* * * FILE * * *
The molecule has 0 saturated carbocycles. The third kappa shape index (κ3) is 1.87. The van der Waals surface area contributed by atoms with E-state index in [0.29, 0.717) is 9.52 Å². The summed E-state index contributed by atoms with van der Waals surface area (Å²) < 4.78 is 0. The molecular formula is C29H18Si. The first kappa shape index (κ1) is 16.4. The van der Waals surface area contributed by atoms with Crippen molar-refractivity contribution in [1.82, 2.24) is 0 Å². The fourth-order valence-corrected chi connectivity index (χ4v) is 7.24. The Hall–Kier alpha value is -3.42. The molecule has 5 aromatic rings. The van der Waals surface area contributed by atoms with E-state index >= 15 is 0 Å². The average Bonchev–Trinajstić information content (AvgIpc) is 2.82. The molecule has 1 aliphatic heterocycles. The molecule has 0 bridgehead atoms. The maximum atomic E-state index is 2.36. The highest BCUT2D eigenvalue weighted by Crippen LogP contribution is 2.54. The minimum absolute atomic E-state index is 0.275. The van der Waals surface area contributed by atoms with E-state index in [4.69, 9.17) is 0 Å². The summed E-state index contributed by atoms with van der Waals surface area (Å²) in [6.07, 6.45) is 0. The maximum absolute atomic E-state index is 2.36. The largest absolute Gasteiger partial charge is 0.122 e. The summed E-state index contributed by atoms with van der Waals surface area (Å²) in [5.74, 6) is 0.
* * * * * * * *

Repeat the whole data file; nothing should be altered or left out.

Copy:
The molecule has 0 saturated carbocycles. The third kappa shape index (κ3) is 1.87. The van der Waals surface area contributed by atoms with E-state index in [0.29, 0.717) is 9.52 Å². The summed E-state index contributed by atoms with van der Waals surface area (Å²) < 4.78 is 0. The molecular formula is C29H18Si. The first kappa shape index (κ1) is 16.4. The van der Waals surface area contributed by atoms with Crippen molar-refractivity contribution in [1.82, 2.24) is 0 Å². The fourth-order valence-corrected chi connectivity index (χ4v) is 7.24. The Hall–Kier alpha value is -3.42. The molecule has 5 aromatic rings. The van der Waals surface area contributed by atoms with E-state index >= 15 is 0 Å². The average Bonchev–Trinajstić information content (AvgIpc) is 2.82. The molecule has 1 aliphatic heterocycles. The molecule has 0 bridgehead atoms. The maximum atomic E-state index is 2.36. The highest BCUT2D eigenvalue weighted by Crippen LogP contribution is 2.54. The minimum absolute atomic E-state index is 0.275. The van der Waals surface area contributed by atoms with E-state index in [4.69, 9.17) is 0 Å². The summed E-state index contributed by atoms with van der Waals surface area (Å²) in [6.07, 6.45) is 0. The maximum absolute atomic E-state index is 2.36. The largest absolute Gasteiger partial charge is 0.122 e. The summed E-state index contributed by atoms with van der Waals surface area (Å²) in [5.74, 6) is 0.